BigPicnic Partners came together for a ‘Train the Trainers’ Meeting, their second Partner meeting, in October 2016. The three-day meeting was held in the Netherlands at Hortus Botanicus Leiden and the Waag society, Amsterdam. The aim of the meeting was to give botanic garden Partners the skills and tools they need to develop and manage co-creation projects and activities. The meeting was led by Waag society and programmed in collaboration with BGCI.
Partners gather for a photo outside the Waag Society building in Amsterdam. Credit: Waag Society.
Over the course of the meeting Partners were introduced to a methodology called ‘start a movement’- a five-stage co-creation approach, developed by Waag and supported by a workbook. These two elements form the toolkit Partners will draw upon in practising co-creation with their chosen audiences. Visitors from UCL who are part of the RRI Tools project also ran a session to introduce the concept of Responsible Research and Innovation (RRI) and how BigPicnic will contribute.
Day one began by exploring what the topic and context of the movement will be, getting a sense of what people are interested in and how to build connections between a message and its audiences. The afternoon focused on how to develop an ‘enabling environment’ for a movement which encourages and supports new behaviour. In the context of BigPicnic, the first of these enabling environments will be the Partners’ outreach exhibitions. Partners also began to pin down their individual mission, focus and target audiences. This helped to begin to map out what Partners want to achieve, who they are targeting, and how they can ensure the movement continues.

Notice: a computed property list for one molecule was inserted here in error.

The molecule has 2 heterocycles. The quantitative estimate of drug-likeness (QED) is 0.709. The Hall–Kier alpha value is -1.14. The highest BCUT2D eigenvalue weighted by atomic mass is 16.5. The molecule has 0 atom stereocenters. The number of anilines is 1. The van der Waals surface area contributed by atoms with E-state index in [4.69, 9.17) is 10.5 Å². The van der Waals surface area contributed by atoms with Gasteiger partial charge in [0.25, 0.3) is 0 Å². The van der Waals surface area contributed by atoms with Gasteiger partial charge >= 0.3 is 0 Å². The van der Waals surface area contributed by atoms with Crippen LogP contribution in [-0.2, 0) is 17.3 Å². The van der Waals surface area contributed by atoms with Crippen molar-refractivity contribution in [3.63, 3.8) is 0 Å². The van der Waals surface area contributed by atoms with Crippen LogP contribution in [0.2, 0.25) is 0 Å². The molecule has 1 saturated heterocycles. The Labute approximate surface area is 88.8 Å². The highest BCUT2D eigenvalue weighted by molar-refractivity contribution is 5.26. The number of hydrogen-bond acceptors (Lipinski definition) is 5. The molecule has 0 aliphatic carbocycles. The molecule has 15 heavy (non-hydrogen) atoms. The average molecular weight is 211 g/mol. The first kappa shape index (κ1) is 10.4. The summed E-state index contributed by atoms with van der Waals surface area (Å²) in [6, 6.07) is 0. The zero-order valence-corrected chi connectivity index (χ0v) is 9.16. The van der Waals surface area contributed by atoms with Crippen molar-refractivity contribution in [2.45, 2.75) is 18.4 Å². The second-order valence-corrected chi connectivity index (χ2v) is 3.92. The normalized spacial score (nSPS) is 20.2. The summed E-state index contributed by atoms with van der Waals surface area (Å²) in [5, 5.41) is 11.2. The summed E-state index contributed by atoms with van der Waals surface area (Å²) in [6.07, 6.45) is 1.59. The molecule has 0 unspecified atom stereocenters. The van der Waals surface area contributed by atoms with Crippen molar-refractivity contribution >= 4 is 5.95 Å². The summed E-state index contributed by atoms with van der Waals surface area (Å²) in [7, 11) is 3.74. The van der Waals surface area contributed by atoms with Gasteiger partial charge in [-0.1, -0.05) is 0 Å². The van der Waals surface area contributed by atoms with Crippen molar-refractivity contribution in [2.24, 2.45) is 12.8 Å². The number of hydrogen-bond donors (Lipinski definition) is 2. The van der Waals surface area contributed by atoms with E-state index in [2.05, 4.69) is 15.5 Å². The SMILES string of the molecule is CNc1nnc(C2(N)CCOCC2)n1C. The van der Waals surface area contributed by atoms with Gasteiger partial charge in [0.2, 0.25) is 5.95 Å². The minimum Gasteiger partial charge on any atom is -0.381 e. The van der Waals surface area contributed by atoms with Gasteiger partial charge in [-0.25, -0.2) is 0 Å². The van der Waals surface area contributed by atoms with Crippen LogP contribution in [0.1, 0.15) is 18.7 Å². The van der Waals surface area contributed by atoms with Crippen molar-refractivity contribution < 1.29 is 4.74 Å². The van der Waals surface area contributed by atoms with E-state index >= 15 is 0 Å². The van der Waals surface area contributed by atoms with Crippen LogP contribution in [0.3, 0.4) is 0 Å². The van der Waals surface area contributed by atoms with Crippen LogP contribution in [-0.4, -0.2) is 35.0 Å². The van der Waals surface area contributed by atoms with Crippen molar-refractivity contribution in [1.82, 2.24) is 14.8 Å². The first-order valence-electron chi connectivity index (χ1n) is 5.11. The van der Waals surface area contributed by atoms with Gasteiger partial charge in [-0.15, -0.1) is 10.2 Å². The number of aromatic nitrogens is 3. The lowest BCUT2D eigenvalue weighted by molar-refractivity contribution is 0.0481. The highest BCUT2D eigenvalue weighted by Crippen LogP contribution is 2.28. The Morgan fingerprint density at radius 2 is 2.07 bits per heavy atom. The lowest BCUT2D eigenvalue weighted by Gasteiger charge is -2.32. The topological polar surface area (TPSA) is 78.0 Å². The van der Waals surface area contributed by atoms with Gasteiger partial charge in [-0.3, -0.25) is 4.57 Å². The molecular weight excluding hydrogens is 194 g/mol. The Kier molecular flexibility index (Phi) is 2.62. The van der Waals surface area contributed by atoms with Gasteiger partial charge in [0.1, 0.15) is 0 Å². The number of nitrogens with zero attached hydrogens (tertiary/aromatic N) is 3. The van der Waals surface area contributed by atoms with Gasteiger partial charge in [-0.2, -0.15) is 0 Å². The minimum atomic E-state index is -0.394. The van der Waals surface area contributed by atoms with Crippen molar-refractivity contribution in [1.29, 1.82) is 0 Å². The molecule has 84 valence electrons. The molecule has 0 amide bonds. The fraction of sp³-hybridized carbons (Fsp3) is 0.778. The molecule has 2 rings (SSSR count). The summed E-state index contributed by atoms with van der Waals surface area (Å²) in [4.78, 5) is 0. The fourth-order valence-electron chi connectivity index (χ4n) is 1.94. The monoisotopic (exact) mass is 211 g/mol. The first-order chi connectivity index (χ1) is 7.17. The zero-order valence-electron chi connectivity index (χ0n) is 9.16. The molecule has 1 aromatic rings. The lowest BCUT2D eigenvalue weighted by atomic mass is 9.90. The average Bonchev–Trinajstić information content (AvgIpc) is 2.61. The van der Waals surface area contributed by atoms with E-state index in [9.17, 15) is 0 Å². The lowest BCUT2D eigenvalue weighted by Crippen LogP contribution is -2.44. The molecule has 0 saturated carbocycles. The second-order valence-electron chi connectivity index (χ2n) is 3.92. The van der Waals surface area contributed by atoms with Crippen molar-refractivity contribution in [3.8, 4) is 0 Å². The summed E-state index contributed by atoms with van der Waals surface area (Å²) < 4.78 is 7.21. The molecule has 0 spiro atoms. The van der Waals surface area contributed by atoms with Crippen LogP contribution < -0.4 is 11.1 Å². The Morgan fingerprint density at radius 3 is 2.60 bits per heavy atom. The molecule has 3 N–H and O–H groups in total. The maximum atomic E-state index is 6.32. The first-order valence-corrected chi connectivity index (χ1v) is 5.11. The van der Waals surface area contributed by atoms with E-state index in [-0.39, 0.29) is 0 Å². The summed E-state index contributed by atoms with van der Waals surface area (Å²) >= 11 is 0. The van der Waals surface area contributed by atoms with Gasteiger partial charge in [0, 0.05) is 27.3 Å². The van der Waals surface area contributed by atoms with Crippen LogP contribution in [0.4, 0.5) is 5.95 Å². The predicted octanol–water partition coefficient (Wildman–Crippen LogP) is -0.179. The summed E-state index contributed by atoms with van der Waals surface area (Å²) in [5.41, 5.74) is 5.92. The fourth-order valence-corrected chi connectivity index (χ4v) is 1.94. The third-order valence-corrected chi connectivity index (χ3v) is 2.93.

The evening kicked off with a fun DNA cocktail experiment to introduce Waag’s Wetlab, their on-site laboratory for open source and creative biotechnology, which allows hobbyists, designers, artists, scientists, hackers and more to access the tools to carry out their own biotechnical experiments. This was followed by two inspirational speeches, including a presentation on ‘Unpacking Food Security’ from Georgina Villarreal of the Rural Sociology Group at Wageningen University, followed by Merel van der Vaart of Muse and the University of Amsterdam, discussing the co-created exhibition ‘Oramics to Electronica’ at the Science Museum, London.
The next day, Partners began with training on audience and stakeholder recruitment before having a go at co-creation. Local teams of volunteers were invited to work with Partners to develop and plan initial outline structures and activities for an outreach exhibition. These outlines may form the basis for exhibitions and other activities that will be co-created with recruited audiences in each Partner country.
Colleagues from Hortus botanicus Leiden, work together on a potential BigPicnic exhibition theme. Credit: Waag Society.
On the third and final day, Partners agreed upon a training programme for continued coaching in co-creation as the project progresses and reflected upon the prior two days. The meeting culminated with an introduction to Responsible Research and Innovation (RRI), in which Partners worked together to develop a shared understanding of RRI for the project.
Each participant at the Train the Trainer meeting was also given a workbook - ‘a co-creation journal’- to document their co-creation journey during the training. This workbook focuses on designing enabling environments and will support gardens to create their local co-creation strategies as the project progresses. Partners left the meeting possessing a wealth of new tools and ideas to begin planning co-creation sessions with their local communities.